Millennials had been postponing marriage and living in with their parents longer, but now they are buying houses in more significant numbers.  Many of the older millennials are buying their “forever home” not the entry-level home of the past.  They are buying more substantial, more expensive houses where they will raise families and grow old.

Rather than purchasing homes while in their twenties, millennials are often waiting till their thirties. Because they are living with their parents for longer and getting better jobs, they have more money to put aside and save for that larger home. The trend of buying a starter home for a year or two and moving onto something bigger is in the past. An added reason is simply the shortage of more traditional starter homes in the market.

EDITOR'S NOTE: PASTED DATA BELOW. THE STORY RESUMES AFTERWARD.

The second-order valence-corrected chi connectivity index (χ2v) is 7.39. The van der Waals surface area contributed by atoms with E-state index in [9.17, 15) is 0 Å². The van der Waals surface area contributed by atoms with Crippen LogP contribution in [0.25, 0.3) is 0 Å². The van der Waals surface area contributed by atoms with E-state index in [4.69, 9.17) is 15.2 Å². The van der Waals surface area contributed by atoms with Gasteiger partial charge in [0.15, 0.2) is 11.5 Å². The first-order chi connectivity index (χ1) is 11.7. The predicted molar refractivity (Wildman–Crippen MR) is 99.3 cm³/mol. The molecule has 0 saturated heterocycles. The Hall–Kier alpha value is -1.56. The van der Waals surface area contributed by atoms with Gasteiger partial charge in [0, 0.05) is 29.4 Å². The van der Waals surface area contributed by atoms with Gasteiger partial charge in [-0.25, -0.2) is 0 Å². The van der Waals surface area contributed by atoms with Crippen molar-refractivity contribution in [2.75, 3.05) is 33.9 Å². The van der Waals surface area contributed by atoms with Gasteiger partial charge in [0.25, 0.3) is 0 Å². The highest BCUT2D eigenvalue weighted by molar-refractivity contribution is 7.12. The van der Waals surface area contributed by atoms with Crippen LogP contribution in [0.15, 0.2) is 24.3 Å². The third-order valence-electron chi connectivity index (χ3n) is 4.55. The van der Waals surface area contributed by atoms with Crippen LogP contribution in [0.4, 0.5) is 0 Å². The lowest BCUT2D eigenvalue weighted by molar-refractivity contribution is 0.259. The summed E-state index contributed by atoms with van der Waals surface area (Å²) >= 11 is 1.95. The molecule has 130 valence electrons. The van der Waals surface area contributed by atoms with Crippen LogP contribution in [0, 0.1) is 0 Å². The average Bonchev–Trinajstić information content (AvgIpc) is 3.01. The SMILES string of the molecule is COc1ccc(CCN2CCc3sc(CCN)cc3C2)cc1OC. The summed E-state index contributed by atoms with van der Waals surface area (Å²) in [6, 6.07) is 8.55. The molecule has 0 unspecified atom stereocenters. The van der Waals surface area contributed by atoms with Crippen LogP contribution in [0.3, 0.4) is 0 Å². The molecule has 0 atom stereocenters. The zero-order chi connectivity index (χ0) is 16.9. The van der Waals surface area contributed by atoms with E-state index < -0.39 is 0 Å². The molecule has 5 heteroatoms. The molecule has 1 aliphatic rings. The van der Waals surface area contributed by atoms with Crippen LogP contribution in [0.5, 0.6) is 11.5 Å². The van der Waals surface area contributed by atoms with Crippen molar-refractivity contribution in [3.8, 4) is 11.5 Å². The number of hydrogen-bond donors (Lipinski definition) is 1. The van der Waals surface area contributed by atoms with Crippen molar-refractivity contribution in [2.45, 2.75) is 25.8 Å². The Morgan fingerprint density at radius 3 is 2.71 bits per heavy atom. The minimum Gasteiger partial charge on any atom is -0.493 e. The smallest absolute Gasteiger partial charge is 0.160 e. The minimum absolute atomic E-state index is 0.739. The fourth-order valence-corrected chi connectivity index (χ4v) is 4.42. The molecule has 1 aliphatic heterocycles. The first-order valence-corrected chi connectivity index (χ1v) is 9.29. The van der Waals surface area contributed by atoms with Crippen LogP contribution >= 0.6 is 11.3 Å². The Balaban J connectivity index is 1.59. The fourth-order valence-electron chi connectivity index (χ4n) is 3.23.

Starting bigger

Lawrence Yun, the chief economist of the National Association of Realtors (NAR), says that there is no hard and fast rule as to what a starter home is but notes that a one, two or even three bedrooms in the range of $150,000 to $200, 000 would be the standard.

Among millennials born in the 1980’s and 1990’s, thirty percent this year bought homes for $300,000.  That is an increase of 14% from 2013, according to reports by the National Association of Realtors.

Millennials, in fact, are purchasing more homes than any other generation. They made up 36% of home buyers last year, up from 32% in 2013, NAR figures show.

The norm was once to stay in a starter home. The trend of buying forever homes early has since replaced that. We would love to help you find it!